Market Darling Status Threatened by Honduras Election Chaos

Market Darling Status Threatened by Honduras Election Chaos

(Bloomberg) -- A week ago, Honduras was the darling of foreign investors, with its market-friendly president seemly assured of a comfortable election victory and bonds near record highs. Today, the nation is shaken by riot and disorder as the much-questioned vote count drags on for a sixth day and memories of the country’s turbulent past return to haunt the market.

Market Darling Status Threatened by Honduras Election Chaos

Pro-U.S. President Juan Orlando Hernandez is leading by 42.9 percent to 41.4 percent for the opposition’s Salvador Nasralla, with 94 percent of ballots tallied, after trailing earlier in the week. Amid apparent irregularities by the electoral authority, Nasralla said he won’t recognize the result and called on his supporters to take to the streets. Something they quickly did.

“Violence is likely to escalate in the upcoming weeks since there is still no clear winner and the opposition its mobilizing its supporters,” said Sofia Martinez, an analyst with International Crisis Group. “Honduras is one of the most unstable countries in Latin America- this is evidenced by the current crisis.”

Market Darling Status Threatened by Honduras Election Chaos

Hernandez, a 49-year-old conservative former congressman, has been popular with foreign investors after slashing the fiscal deficit, helping the country earn upgrades from Moody’s Investors Service and S&P Global Ratings. Yet, the latest election comes just eight years after a spike in murders following a 2009 coup that led to the ousting of Manuel Zelaya.

The U.S. is watching the latest turbulence with concern. The Central American nation is one of the biggest sources of illegal migration reaching the U.S. and a main transit point for South American drugs. Local TV showed scenes of looting and protesters clashing with security forces.

"If violence and unrest escalate and the authorities respond with more repression it may drive Hondurans to migrate to the US and elsewhere,” said Adriana Beltran, analyst for the Washington Office on Latin America.

Election Surprise

Nasralla confounded polls and gained a five percentage point lead in the early hours of Monday with 58 percent of votes counted. When, after a lengthy silence, the electoral authority began publishing updates, the results swung in Hernandez’s favor, leading to widespread skepticism.

The confusion led Honduran bonds to fall the most in emerging markets after the first results were announced -- a drop that has been only partially reversed as Hernandez moved back into the lead. Authorities said they would publish the final result Friday evening, but have already missed other deadlines.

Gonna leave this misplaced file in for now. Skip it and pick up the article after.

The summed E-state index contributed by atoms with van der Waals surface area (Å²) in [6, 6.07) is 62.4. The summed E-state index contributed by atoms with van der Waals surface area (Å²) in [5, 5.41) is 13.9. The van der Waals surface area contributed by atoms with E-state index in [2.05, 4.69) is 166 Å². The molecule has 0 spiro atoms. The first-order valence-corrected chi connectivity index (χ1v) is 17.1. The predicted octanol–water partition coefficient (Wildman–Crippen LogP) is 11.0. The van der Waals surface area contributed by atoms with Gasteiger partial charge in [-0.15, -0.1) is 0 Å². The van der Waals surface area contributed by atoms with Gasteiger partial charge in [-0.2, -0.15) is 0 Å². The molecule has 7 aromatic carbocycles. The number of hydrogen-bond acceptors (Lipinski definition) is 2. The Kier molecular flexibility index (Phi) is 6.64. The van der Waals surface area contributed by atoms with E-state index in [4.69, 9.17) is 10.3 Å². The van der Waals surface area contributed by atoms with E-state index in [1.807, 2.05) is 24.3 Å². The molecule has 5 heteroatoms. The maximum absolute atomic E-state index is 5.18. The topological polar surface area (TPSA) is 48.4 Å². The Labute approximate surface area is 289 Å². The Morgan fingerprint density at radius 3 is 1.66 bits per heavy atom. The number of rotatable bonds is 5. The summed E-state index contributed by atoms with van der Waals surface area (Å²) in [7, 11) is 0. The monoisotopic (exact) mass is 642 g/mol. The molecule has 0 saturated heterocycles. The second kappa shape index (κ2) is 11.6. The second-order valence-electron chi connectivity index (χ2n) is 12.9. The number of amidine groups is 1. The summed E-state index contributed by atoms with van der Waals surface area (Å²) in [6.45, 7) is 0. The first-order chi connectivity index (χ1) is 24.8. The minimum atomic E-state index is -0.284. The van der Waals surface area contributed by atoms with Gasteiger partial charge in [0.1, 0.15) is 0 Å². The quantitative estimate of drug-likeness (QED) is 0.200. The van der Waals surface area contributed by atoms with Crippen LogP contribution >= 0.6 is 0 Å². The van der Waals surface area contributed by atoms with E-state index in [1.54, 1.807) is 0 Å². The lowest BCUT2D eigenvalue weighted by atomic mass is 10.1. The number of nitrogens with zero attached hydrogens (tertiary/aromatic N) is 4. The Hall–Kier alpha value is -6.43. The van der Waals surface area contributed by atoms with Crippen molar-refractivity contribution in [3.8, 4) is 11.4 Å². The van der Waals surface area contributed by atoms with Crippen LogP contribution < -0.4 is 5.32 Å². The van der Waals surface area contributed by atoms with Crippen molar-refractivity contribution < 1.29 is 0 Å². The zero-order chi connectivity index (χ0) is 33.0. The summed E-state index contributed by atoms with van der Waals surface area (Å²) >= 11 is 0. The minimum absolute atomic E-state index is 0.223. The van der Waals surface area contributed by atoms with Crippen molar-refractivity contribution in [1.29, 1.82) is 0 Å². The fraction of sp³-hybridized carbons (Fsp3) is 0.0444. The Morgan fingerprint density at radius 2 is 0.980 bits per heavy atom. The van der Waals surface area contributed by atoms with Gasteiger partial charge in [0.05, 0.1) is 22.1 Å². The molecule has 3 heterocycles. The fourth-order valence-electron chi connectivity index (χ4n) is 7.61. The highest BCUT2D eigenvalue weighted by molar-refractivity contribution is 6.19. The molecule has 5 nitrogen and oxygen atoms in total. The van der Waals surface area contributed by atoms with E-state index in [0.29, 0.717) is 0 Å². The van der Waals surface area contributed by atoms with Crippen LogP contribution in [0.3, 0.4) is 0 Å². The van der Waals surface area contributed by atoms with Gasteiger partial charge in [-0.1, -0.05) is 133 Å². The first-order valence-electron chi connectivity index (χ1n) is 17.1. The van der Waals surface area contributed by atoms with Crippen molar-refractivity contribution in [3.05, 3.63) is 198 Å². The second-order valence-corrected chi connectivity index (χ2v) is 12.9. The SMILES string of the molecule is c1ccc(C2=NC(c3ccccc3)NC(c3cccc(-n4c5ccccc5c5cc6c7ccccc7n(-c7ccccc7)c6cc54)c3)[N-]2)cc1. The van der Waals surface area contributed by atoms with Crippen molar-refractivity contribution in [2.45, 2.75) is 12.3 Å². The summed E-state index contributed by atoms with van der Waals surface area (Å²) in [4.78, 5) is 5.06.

“The Hernandez administration’s economic policy is well understood by investors, it is fiscally responsible and likely to be under the assistance of the IMF,” Andrew Stanners, a money manager at Aberdeen Asset Management PLC who holds the nation’s dollar bonds. “The future for bondholders is clearer and easier to forecast under a Hernandez administration.”

Hernandez inked a three-year program with the International Monetary Fund in 2014 and cut the fiscal deficit to 2.6 percent of gross domestic product last year, from 7.9 percent in 2013.

Even after this week’s sell-off, the nation’s dollar bonds -- it has $1.7 billion outstanding -- have returned 77 percent since October 2013 when Hernandez took a lead in polls ahead of his election, the most among all the countries in Bloomberg’s sovereign bond indices over the period.

Honduras isn’t the only Latin American nation whose institutions have coming under fire in recent weeks. The U.S. this week said it was “deeply concerned” by Bolivia’s ending of term limits, while in Ecuador President Lenin Moreno has clashed with the constitutional court.

Honduras growth will accelerate to 4 percent this year from 3.6 percent in 2016, according to the IMF. The country has benefited from cheaper energy prices for its fuel imports, higher remittances from Hondurans in the U.S., and a record coffee harvest. The government is hoping that tourism can become a major foreign currency earner if it can cut violence enough so that foreign visitors feel safe visiting its beaches, forests and Mayan ruins.

The chaotic election, which has brought clouds of tear gas and roadblocks of burning tires to the capital city, won’t do anything to help that strategy.

To contact the reporter on this story: Michael McDonald in Guatemala City at

To contact the editors responsible for this story: Matthew Bristow at, Philip Sanders

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